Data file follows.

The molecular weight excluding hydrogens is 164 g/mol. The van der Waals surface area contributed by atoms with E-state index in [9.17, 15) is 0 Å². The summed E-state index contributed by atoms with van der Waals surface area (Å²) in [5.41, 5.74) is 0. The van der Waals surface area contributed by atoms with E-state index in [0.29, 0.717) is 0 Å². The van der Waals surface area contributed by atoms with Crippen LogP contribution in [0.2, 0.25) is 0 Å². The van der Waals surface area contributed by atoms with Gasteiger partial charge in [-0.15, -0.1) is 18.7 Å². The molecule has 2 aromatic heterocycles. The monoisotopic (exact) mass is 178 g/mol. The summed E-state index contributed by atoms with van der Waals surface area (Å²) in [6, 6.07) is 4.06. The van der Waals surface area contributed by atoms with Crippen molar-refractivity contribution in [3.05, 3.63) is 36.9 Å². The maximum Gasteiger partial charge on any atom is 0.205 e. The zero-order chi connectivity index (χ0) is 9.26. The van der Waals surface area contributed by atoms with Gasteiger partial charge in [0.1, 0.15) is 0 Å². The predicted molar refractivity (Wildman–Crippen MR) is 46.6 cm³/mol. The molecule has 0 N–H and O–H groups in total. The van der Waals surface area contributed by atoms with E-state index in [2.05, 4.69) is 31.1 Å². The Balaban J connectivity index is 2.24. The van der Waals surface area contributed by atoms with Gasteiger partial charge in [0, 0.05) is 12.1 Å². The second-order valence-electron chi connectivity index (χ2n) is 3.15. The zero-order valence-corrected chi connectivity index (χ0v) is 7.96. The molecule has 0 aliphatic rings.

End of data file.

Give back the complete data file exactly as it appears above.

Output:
The molecular weight excluding hydrogens is 164 g/mol. The van der Waals surface area contributed by atoms with E-state index in [9.17, 15) is 0 Å². The summed E-state index contributed by atoms with van der Waals surface area (Å²) in [5.41, 5.74) is 0. The van der Waals surface area contributed by atoms with E-state index in [0.29, 0.717) is 0 Å². The van der Waals surface area contributed by atoms with Crippen LogP contribution in [0.2, 0.25) is 0 Å². The van der Waals surface area contributed by atoms with Gasteiger partial charge in [-0.15, -0.1) is 18.7 Å². The molecule has 2 aromatic heterocycles. The monoisotopic (exact) mass is 178 g/mol. The summed E-state index contributed by atoms with van der Waals surface area (Å²) in [6, 6.07) is 4.06. The van der Waals surface area contributed by atoms with Crippen molar-refractivity contribution in [3.05, 3.63) is 36.9 Å². The maximum Gasteiger partial charge on any atom is 0.205 e. The zero-order chi connectivity index (χ0) is 9.26. The van der Waals surface area contributed by atoms with Gasteiger partial charge in [0.1, 0.15) is 0 Å². The predicted molar refractivity (Wildman–Crippen MR) is 46.6 cm³/mol. The molecule has 0 N–H and O–H groups in total. The van der Waals surface area contributed by atoms with E-state index in [2.05, 4.69) is 31.1 Å². The Balaban J connectivity index is 2.24. The van der Waals surface area contributed by atoms with Gasteiger partial charge in [0, 0.05) is 12.1 Å². The second-order valence-electron chi connectivity index (χ2n) is 3.15. The zero-order valence-corrected chi connectivity index (χ0v) is 7.96. The molecule has 0 aliphatic rings.